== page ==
I’ve been an emcee professionally for 30 years. I’ll count my leadership at Girl Scout Camp as part of that because I was being paid to wrangle groups of 10-300 people from ages 6-96. I’ve emceed drag king shows (that’s where I really cut my chops entertaining crowds of majority intoxicated people wanting to have a good time), fundraisers, auctions, dance parties, virtual retreats, lesbian talent shows (and no talent shows), cabarets, poetry readings, weddings, virtual fundraisers, burlesque shows, aerobics classes and many many more.

Hi! I’m Bevin! I want to be a good influence on you! This is me Femmeceeing a theater of about 1,500 people in Chicago.

Something I’ve learned from my recent studies in failure is that it’s way easier to teach something that didn’t come easily to you because talent is hard to duplicate. I think I do have some natural talent in this area. (Mercury Sagitarius, I have inherent flair for writing and communicating.)

I have learned a lot in my 10,000+ hours doing this, building on talent but adding wisdom and confidence through experience. I started nervous, and couldn’t have spoken from stage at my high school the way I could at Girl Scout Camp because I experienced camp as a psychologically safe environment.

The best time to get started practicing your skills was ten years ago the next best time is now. Just do it. But maybe start in a psychologically safe environment before diving into a heckling drunk comedy show!

Femmeceeing on my home stage at Rebel Cupcake at Sugarland a dive bar in Brooklyn (RIP). I found setting the tone for a body positive dance party meant we needed a 20-30 min show.

Stage fright. Let’s start here! I felt soooo nervous at first and for years and years. Anytime I’ve had performers at a show with stage fright I was giving a pep talk to this is what I say, “When you’re nervous it means you care about your audience. Give them a great show!”

Eventually as you learn to prepare adequately you won’t get as nervous. But you might never not be nervous and that’s okay!

In the past four years I’ve endeavored to uplevel my interpersonal communication skills and reduce my social anxiety. It’s so fascinating how I could get up in front of a crowd of 70,000 people, unprepared in my pajamas and feel more comfortable than talking to a stranger at the grocery store. I think this is a leftover trauma response from early life bullying (a stranger is not yet a psychologically safe environment and could be scary).

Experience creates confidence and you will get better! Focusing on the love you have for your audience is a really beautiful way to dance with the nerves!

Setting the tone. This is the most important part of emceeing! You’re creating an environment for everyone there to enjoy the experience of the performance.

Contemplate how you want the event to feel for folks and provide the spirit! Teach the audience how to clap or ask them to cheer again if there’s a lackluster response. Emceeing is a lot like leadership–you go the way and show the way.

I also set the tone backstage! If I’m producing the experience I lead a circle of the performers and volunteers backstage to connect to a higher power, our benevolent queer and decolonial ancestors (or whatever is meaningful to you) and ask for guidance and our best sparkle. Perhaps there’s cheering involved. Elevate the spirit!

On stage at the Miss Lez pageant with my emceeing mentor Murray Hill!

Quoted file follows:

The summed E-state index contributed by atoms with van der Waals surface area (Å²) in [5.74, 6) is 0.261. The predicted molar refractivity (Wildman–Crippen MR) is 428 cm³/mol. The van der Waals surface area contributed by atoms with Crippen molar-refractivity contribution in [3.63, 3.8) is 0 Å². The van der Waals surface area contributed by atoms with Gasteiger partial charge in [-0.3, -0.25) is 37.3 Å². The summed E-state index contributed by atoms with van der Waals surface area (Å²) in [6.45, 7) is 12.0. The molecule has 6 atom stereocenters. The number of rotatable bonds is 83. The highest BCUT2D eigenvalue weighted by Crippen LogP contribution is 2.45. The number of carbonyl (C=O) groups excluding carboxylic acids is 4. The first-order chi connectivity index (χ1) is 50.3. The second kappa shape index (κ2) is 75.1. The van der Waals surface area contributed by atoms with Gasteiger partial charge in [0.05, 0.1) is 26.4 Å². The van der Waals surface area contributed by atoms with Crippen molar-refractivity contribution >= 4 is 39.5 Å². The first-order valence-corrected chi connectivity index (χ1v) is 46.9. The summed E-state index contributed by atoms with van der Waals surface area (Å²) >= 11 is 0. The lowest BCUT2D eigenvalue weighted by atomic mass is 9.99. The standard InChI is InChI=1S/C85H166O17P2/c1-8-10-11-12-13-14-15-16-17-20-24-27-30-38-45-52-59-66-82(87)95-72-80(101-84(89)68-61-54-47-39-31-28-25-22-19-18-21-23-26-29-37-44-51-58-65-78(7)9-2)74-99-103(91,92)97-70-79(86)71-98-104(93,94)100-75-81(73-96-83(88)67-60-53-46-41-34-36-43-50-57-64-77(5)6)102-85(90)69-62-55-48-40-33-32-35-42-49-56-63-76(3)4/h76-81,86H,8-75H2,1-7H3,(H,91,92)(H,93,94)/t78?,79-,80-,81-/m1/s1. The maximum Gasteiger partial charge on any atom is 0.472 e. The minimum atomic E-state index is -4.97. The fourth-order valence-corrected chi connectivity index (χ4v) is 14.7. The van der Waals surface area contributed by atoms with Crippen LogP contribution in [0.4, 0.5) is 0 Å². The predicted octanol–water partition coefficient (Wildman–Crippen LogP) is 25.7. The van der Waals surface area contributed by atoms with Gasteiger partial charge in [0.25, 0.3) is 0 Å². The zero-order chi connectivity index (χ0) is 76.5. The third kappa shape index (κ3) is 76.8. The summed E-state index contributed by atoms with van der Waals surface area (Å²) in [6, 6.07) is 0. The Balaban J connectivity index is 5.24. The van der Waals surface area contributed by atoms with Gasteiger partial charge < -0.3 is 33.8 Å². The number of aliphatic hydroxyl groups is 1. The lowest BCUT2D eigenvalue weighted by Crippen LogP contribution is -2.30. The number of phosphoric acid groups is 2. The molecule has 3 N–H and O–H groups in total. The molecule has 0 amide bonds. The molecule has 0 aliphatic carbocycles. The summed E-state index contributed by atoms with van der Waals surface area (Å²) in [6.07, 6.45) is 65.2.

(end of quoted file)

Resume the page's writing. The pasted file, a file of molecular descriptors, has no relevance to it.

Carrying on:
Complimenting. I see my job as an emcee to weave the entire experience together with the audience. I find one noteworthy thing about each act and when I get up on stage between acts I mention it. I will usually ask for another round of applause or appreciation.

Once I was emceeing a speed dating event and there were performers between rounds of speed dating. A performer did a particularly violent sadistic erotica reading that was a weird energy for the room. Speed dating is a nervous thing. I forget what I said but whatever compliment I gave or observation made the entire room burst out in appreciative tension reducing laughter.

Trust your comedic impulses but remember punch up not punch down. Do not insult performers, producers or the audience who paid their money, time and attention to attend!

Tipping. This is one of the most important parts of being a drag or burlesque emcee, and in these economic times where the generosity of a few in a community make the events possible for the wider community with different means–encourage tipping!

I do a tipping demo at the beginning of a show to instruct how folks could appreciatively and non-disruptively tip performers. Like literally get a volunteer and a performer and show how one might tip! It can be sexy!*

For the electronic age! Have the venmos/paypals/electronic payment info ahead of time for each act and announce it after their act again! (Tip for producers–have these on signs around the room for the whole show! For a virtual event, post the info at the top and end of each performance/presentation.)

A fat fashion show in Seattle!

Picking your seat and professionalism. You are the person who needs to see everything. I’ve seen shows from backstage as emcee but it’s way easier for me to have audience POV. If I was emceeing in a theater I would put a reserved sign on a front row seat to the far end next to the stage stairs. And I would hoof it up and down those stage steps. If that’s not physically possible for you, all good, figure out where you can be to pay attention. SHOWBIZ! means being prepared for anything and keeping it moving and adaptable.

As emcee your job is to be present and ON the entire show. Use the powder room during intermission, before and after the show. BE AWARE of how drinking and other substances affect your ability to truly be the master/mistress/mistrex of ceremonies! In my booze bag days my rule was one maker’s mark before a show and then whatever after. (May I suggest EFT Tapping as a way to calm nerves that’s more effective than booze?)